Vertical migration in adult Atlantic cod (Gadus morhua)
Journal article, Peer reviewed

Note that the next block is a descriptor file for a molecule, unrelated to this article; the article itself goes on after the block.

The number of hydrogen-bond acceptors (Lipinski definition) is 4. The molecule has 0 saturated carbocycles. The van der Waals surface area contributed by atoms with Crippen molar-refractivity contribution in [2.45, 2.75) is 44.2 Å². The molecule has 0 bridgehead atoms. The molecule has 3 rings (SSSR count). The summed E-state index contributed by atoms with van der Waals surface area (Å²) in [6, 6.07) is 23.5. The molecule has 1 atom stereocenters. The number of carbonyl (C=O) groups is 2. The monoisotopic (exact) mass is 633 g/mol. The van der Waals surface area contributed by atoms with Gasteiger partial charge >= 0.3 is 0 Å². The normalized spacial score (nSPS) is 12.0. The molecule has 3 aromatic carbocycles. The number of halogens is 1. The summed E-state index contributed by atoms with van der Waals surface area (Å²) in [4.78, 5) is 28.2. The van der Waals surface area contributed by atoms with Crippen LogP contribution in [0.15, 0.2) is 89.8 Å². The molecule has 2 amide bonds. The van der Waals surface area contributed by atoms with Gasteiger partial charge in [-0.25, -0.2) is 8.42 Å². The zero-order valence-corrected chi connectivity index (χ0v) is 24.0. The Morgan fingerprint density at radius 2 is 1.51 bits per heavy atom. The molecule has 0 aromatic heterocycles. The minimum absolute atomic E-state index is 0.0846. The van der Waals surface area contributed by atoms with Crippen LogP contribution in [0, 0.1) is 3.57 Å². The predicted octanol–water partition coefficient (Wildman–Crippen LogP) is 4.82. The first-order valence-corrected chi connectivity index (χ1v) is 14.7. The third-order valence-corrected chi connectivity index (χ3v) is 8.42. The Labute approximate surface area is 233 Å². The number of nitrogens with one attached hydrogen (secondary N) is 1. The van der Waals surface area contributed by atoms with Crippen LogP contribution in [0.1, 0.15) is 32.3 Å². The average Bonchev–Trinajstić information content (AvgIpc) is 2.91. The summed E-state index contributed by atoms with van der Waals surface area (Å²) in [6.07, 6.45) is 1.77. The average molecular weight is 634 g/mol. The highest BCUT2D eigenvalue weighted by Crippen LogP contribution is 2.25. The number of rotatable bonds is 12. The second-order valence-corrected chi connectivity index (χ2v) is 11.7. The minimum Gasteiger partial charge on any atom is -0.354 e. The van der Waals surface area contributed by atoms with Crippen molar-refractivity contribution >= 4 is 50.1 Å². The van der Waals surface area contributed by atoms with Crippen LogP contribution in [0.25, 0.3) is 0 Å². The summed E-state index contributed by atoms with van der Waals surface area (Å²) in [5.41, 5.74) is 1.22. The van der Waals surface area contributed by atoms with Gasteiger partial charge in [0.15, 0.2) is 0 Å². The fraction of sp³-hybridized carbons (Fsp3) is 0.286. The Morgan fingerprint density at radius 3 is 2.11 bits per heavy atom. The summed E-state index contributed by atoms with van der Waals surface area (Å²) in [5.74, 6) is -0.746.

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We investigate the trade-offs associated with vertical migration and swimming speed of Atlantic cod (Gadus morhua) using an adaptive individual-based model. Simulations with varying distribution and occurrence of prey, with and without swimbladder constraints, and visual predation were performed. Most simulations resulted in cod migrations between the bottom and pelagic zones. In simulations with high probability of encountering pelagic prey, the cod spent the daytime in the pelagic zone, moving to the bottom to feed only when no pelagic prey were encountered. At night the cod stayed in the pelagic zone to attain neutral buoyancy. In simulations with low occurrence of pelagic prey or high visual predation pressure, the cod remained at the bottom feeding on the consistently present benthic prey. If the pelagic prey occurred far above the sea floor or there were no benthic prey, the cod abandoned all bottom contact. The study thus predicts that the probability of encountering energy-rich pelagic prey is the key factor in driving vertical migration in adult cod. Buoyancy regulation is further shown to be an important constraint on vertical migration.